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Tue, Oct 20 | Stumberg Hall

Making Good Decisions: Two Giants on the Virtue of Prudence

oin us for a panel discussion--and an intellectual contest!--on Prudence. Dr. Erik Dempsey and Prof. J. Budziszewski will tell us something more about Aristotle's and Aquinas' definitions of Prudence, debating over how they differ and to what extent.
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Making Good Decisions: Two Giants on the Virtue of Prudence

Time & Location

Oct 20, 2020, 7:00 PM – 8:30 PM
Stumberg Hall

About The Event

**This is an online event. To attend in person, please click the "Register Now" button and you will find instructions and information about attending in person.**

Following their respective compact seminars on prudence, offered to UT students and to several other friends of the Austin Institute during the past months, Professor J. Budziszewski and Dr. Erik Dempsey will help us answer these questions. They will discuss the philosophers' views and understandings of prudence, once more helping us to understand what it means to be a prudent citizen, and prudent human beings, in 2020.Aristotle claims that prudence is a practical rather than a theoretical virtue, and deliberative rather than intuitive. Aquinas follows Aristotle and claims it is practical wisdom. Both philosophers think that prudence is acquired by experience, and that it is among the most important virtues in life. It then sounds quite legitimate to ask, Do their definitions really differ? If so, to what extent?

The panel will be moderated by Dr. Marianna Orlandi, Associate Director of the Austin Institute.

About our scholars:

Dr. J. Budziszewski, Ph.D.

Professor of Government and Philosophy, University of Texas at Austin

J. Budziszewski (Ph.D. Yale, 1981) is a professor of government and philosophy at the University of Texas at Austin. His main area of research is the natural moral law, in which he is best known for his work on moral self-deception – on what happens when we tell ourselves that we don't know what we really do know. Among his other research interests are moral character, family and sexuality, religion and public life, toleration and liberty, and the unraveling of our common culture.

Budziszewski tries to compose his scholarly work in such a way that it is accessible to general readers, and his work for general readers in such a way that it offers something to scholars. Representative of his books in the former category are Commentary on Thomas Aquinas's Treatise on Law and Commentary on Thomas Aquinas’s Virtue Ethics (Cambridge), as well as The Line Through the Heart: Natural Law as Fact, Theory, and Sign of Contradiction (ISI Books).

Representative of those in the latter category are What We Can’t Not Know: A Guide(Ignatius) and On the Meaning of Sex (ISI Books). Presently he is writing a book about happiness and ultimate purpose.

Dr. Erik Dempsey, Ph.D.

Lecturer and Assistant Director of the Thomas Jefferson Center for the Study of Core Texts and Ideas

Erik Dempsey completed his doctorate at Boston College in June 2007. He is interested in understanding human virtue, and the proper place of politics in a well-lived human life, the different ways in which human virtue is understood in different political situations, and the ways in which human virtue may transcend any political situation. His dissertation looks at Aristotle's treatment of prudence in the Nicomachean Ethics, and Aristotle's suggestion that virtue should be understood as an end in itself. He is currently at work turning his dissertation into a book by adding chapters which consider Thomas Aquinas' interpretation of Aristotle in terms of natural law, and Marsilius of Padua's critique of Thomas.  He grew up in Hastings-on-Hudson, NY and graduated from Hastings High School. As an undergraduate, he attended St. John's College in Annapolis, MD where he began to study the Great Books seriously. From June 2000 until August 2001, he worked for DynCorp in Chantilly, VA, doing mathematical modeling and providing other support for the GETS program. From September 2007 - May 2008, he taught in the Herbst Program for the Humanities at the University of Colorado at Boulder.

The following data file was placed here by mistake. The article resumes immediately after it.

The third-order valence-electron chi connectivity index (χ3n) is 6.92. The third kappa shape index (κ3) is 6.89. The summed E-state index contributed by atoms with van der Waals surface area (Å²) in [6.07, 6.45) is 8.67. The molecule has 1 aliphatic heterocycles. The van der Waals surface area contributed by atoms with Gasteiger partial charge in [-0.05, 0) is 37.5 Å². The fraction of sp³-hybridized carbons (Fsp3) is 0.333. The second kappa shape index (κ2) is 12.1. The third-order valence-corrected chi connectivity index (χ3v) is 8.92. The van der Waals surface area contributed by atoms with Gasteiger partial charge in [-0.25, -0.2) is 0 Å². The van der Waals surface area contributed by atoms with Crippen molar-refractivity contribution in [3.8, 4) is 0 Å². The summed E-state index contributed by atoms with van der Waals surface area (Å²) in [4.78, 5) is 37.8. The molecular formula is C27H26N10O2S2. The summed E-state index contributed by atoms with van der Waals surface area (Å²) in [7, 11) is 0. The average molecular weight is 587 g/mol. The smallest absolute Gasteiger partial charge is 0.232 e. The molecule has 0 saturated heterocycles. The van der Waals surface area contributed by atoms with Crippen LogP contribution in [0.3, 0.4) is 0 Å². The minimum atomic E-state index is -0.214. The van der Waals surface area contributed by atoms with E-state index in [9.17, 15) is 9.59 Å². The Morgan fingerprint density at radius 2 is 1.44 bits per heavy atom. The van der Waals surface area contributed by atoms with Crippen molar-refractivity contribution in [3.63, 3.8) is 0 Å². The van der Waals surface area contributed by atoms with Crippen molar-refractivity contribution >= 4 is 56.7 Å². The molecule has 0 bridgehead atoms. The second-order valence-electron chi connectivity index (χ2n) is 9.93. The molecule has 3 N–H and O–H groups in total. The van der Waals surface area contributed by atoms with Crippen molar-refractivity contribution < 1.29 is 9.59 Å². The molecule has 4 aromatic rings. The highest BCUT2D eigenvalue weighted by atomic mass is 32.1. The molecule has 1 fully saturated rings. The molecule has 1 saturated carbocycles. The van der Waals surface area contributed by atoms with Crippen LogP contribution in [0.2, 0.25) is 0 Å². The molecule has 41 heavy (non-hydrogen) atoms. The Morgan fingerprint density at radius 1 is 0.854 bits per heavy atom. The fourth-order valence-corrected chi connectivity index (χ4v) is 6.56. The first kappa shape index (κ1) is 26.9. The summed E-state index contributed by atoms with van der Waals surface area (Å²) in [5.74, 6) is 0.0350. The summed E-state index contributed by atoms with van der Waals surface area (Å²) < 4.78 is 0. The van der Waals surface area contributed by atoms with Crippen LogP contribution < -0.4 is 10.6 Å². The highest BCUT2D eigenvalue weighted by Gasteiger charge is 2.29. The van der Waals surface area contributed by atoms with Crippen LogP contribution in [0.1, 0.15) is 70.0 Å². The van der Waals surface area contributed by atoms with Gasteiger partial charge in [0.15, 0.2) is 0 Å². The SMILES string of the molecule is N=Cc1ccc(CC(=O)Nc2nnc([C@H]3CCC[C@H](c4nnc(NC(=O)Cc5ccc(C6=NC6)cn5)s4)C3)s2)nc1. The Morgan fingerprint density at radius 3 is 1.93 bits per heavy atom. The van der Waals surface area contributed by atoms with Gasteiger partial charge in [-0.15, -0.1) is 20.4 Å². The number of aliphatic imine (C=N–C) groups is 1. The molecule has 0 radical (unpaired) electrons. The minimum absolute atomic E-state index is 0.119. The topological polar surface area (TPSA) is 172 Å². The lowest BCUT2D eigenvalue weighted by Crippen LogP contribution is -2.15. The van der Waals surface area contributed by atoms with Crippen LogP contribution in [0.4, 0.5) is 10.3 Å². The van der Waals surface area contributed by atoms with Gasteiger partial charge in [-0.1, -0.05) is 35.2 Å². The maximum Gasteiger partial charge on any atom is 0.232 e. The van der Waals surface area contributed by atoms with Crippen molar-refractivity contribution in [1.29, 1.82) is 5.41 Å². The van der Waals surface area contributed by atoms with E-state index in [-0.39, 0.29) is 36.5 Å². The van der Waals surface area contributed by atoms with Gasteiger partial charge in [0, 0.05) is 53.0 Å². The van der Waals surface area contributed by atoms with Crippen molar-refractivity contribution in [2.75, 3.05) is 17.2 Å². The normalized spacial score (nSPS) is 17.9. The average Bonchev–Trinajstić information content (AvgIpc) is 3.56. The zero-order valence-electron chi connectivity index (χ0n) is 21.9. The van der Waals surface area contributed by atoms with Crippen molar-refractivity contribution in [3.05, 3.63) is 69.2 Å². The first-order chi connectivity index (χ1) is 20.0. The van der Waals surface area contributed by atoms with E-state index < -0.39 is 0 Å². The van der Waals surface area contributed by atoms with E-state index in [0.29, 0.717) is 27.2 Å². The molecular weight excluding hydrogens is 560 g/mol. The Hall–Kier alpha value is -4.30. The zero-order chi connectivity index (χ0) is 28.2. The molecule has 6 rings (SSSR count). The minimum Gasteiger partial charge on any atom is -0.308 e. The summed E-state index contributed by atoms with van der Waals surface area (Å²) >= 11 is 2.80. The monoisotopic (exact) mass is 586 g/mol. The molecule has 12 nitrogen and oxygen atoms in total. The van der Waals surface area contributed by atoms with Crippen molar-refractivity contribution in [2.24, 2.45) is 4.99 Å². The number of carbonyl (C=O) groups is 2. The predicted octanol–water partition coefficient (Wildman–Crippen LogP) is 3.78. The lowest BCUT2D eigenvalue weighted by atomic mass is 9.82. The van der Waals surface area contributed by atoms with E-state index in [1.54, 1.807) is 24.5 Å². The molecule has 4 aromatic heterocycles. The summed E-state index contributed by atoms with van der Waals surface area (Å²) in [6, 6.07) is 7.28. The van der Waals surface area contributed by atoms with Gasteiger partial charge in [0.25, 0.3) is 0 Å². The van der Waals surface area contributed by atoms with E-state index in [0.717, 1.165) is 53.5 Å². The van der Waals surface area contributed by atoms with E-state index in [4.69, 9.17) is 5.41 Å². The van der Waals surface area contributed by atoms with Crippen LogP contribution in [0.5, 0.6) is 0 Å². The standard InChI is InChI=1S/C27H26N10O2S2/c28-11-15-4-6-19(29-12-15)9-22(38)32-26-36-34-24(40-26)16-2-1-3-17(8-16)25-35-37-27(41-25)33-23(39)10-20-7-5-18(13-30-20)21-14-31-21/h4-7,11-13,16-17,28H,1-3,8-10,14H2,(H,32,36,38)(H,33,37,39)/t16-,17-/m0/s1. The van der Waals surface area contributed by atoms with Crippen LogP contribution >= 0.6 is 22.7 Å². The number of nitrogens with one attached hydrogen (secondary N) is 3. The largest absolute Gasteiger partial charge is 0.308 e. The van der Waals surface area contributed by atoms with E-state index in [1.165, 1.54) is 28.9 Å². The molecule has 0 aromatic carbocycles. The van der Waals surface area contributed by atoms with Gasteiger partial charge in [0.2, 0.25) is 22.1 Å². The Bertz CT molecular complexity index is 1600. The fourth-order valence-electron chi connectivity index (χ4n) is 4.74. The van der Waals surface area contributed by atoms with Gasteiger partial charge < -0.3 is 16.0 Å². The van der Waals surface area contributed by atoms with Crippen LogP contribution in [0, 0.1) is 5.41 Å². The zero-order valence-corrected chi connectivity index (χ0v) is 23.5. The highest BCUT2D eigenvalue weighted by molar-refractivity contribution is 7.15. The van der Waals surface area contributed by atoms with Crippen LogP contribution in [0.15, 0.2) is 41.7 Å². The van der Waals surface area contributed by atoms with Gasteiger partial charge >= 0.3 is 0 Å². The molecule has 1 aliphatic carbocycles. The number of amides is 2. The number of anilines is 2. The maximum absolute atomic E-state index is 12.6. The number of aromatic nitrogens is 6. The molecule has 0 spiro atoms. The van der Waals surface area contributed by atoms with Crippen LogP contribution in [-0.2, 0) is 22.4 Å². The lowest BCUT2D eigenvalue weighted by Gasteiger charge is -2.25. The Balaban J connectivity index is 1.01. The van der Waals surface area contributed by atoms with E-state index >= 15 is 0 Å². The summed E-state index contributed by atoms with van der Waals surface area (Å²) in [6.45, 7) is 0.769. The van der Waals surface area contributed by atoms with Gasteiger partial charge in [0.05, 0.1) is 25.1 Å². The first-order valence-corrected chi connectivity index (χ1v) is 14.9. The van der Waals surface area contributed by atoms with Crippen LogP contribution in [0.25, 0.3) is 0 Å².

About our moderator

Marianna Orlandi, Avv., Ph.D.

Associate Director of Academic Programs

Marianna Orlandi received her Ph.D. in Law from the University of Padua, Italy, and from the University of Innsbruck, Austria. Prior to moving to Texas, she was a 2019-2020 James Madison Associate Research Scholar and Lecturer in the Department of Politics at Princeton University. She was admitted to the Italian bar in 2015 after graduating magna cum laude from the University of Padua. She practiced as a criminal lawyer in Milan and worked in the United States as a policy research analyst. Her interests and research focus on issues of life, and on its legal and international protection, in particular through the lens of criminal law.

About this year's theme for our programs:

Prudence: a Word, a Virtue, a Theme

This year, following the requests of our students, the Austin Institute has developed its academic programming around a common theme that will unify the activities of the semester.

The focus of our fall programming is on the most underestimated and yet most needed virtue of prudence.

Prudence will also guide our practical choices for our programs. All in-person and/or online programming conform to current health guidelines. We want to keep everyone safe while providing program opportunities during this pandemic.

Registration is Closed

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